But back to my exchange with Robyn. Since I had only been at HBS for a year and a half, I had no idea that sections had mascots. My curiosity piqued, I decided to probe further and the following interactions ensued.


This exchange was useful for a number of reasons. It not only led to multiple tweets with an alumna, but I was also able to learn more about the student experience at HBS, something I’m rarely exposed to since I focus primarily on alumni.

But this was by no means a one-on-one interaction. Other alumni joined the conversation, most notably alumnus Girish Gupta, who tweeted the following.



My final social media move was to post Robyn’s panda photo on Facebook as one of our “Awesome HBS Traditions,” a series I had started in late 2013. I had actually been looking for a new photo for the series for a week or two, so Robyn’s tweet came at the perfect time.



While I wasn’t thrilled with the amount of “likes” for this photo (17 is typically low for one of my posts) or comments, I was happy, overall, with how this interaction played out over the course of the day. What started with a single tweet, eventually led to substantive alumni engagement and photo content for our Facebook page

The Case of the Unicorn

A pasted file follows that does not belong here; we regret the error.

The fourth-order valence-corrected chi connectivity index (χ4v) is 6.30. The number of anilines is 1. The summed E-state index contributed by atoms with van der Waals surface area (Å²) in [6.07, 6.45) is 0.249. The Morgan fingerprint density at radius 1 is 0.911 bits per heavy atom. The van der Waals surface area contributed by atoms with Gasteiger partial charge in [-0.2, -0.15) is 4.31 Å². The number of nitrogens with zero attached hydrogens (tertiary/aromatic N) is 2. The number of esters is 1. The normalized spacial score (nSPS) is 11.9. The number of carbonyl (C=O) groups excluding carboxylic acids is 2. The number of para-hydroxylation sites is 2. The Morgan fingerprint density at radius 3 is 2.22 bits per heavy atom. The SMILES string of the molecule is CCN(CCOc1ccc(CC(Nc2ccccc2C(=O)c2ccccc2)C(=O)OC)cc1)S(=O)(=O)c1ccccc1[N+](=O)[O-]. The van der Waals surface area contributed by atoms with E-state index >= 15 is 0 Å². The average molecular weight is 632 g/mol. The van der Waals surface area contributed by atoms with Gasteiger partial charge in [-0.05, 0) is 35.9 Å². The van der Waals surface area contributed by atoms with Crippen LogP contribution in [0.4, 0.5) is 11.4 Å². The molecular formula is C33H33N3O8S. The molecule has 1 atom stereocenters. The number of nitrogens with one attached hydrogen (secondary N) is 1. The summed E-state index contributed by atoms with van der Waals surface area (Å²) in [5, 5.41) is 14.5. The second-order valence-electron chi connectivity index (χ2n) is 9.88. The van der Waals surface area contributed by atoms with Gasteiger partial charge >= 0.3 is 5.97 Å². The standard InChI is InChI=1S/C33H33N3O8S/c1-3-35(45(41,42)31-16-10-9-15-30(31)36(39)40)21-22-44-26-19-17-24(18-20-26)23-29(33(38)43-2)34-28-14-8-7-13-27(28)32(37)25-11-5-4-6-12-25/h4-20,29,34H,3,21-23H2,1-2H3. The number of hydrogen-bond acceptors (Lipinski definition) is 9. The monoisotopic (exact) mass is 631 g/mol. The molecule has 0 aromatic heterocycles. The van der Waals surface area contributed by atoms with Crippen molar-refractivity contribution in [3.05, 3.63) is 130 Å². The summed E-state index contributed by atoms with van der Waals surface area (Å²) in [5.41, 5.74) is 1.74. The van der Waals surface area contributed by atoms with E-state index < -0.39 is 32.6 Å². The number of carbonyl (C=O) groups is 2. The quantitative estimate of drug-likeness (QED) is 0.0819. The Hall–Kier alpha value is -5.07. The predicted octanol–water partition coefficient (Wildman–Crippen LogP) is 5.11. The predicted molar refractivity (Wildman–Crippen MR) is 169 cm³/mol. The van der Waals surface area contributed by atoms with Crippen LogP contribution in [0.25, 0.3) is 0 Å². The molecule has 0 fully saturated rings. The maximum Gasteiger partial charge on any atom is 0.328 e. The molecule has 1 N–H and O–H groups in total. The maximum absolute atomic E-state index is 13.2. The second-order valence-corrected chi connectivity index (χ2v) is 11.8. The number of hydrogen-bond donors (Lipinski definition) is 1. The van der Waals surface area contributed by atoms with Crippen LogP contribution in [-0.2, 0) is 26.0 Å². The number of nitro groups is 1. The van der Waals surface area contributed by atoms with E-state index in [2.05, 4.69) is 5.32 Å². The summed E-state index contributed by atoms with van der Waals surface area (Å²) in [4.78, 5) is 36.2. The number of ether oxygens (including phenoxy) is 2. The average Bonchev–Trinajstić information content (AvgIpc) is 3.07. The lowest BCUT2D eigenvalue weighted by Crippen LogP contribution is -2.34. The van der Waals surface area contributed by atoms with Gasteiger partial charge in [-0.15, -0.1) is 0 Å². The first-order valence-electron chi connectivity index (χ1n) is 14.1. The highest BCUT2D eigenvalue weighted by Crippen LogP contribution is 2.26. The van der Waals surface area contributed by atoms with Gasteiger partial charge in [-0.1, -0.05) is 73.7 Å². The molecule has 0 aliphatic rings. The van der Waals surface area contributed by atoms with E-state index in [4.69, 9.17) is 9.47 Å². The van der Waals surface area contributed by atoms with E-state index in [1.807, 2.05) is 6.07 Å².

Sometimes, my outreach focuses on mythical creatures. This was the case when I read this tweet from alumnus Alex Taussig.


Like my “panda experience,” I threw caution to the wind and sent the following tweet to HBS alumna Rena Xu (aka, @xrayunicorn).


Granted, this exchange wasn’t as successful as the previous example, but it does illustrate the benefits of my outreach approach and that it’s critical to take your shot when it’s there.

Now, it would be disingenuous to claim that my process always works. The truth is that I never know what tweet, or tweets, will get a response and which ones will not. But it would be foolhardy to let this stop you. While failure is a possibility, so is success. And I’d rather take my chances–as Gretzky advocates–than sit by as engagement opportunities come and go.

Was this post helpful? Is there anything I missed? Please share your thoughts in the comments section.

Robert Bochnak manages social media for the Harvard Business School’s alumni office. He’s also the former writer and editor of GradMatters: The Blog for Tufts GSAS. 

Follow Robert on Twitter at